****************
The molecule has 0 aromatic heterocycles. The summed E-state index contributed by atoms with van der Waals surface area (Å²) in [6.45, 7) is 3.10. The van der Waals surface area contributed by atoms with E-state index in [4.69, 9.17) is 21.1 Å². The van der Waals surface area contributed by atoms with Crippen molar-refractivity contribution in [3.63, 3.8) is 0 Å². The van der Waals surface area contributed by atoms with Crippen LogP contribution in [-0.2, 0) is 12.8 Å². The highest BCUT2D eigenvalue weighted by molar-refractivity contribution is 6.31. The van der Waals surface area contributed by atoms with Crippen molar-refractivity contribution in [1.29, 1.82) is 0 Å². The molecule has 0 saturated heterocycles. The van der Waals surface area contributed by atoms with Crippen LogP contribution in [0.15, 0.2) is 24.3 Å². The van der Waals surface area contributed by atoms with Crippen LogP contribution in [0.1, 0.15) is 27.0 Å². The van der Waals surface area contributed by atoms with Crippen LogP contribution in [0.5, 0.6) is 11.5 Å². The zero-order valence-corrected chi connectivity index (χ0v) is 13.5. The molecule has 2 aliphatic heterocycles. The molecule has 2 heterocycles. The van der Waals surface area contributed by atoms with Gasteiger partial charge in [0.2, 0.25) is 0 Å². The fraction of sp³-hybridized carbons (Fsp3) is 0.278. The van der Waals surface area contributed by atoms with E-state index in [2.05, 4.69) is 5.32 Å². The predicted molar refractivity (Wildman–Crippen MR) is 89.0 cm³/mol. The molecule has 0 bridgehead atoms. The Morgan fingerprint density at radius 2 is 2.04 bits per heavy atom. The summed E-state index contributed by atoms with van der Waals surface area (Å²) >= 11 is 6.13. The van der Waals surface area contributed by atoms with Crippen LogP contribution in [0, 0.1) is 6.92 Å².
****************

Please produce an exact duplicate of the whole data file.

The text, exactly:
The molecule has 0 aromatic heterocycles. The summed E-state index contributed by atoms with van der Waals surface area (Å²) in [6.45, 7) is 3.10. The van der Waals surface area contributed by atoms with E-state index in [4.69, 9.17) is 21.1 Å². The van der Waals surface area contributed by atoms with Crippen molar-refractivity contribution in [3.63, 3.8) is 0 Å². The van der Waals surface area contributed by atoms with Crippen LogP contribution in [-0.2, 0) is 12.8 Å². The highest BCUT2D eigenvalue weighted by molar-refractivity contribution is 6.31. The van der Waals surface area contributed by atoms with Crippen molar-refractivity contribution in [1.29, 1.82) is 0 Å². The molecule has 0 saturated heterocycles. The van der Waals surface area contributed by atoms with Crippen LogP contribution in [0.15, 0.2) is 24.3 Å². The van der Waals surface area contributed by atoms with Crippen LogP contribution in [0.1, 0.15) is 27.0 Å². The van der Waals surface area contributed by atoms with Crippen LogP contribution in [0.5, 0.6) is 11.5 Å². The zero-order valence-corrected chi connectivity index (χ0v) is 13.5. The molecule has 2 aliphatic heterocycles. The molecule has 2 heterocycles. The van der Waals surface area contributed by atoms with Gasteiger partial charge in [0.2, 0.25) is 0 Å². The fraction of sp³-hybridized carbons (Fsp3) is 0.278. The van der Waals surface area contributed by atoms with E-state index in [2.05, 4.69) is 5.32 Å². The predicted molar refractivity (Wildman–Crippen MR) is 89.0 cm³/mol. The molecule has 0 bridgehead atoms. The Morgan fingerprint density at radius 2 is 2.04 bits per heavy atom. The summed E-state index contributed by atoms with van der Waals surface area (Å²) >= 11 is 6.13. The van der Waals surface area contributed by atoms with Crippen LogP contribution in [0, 0.1) is 6.92 Å².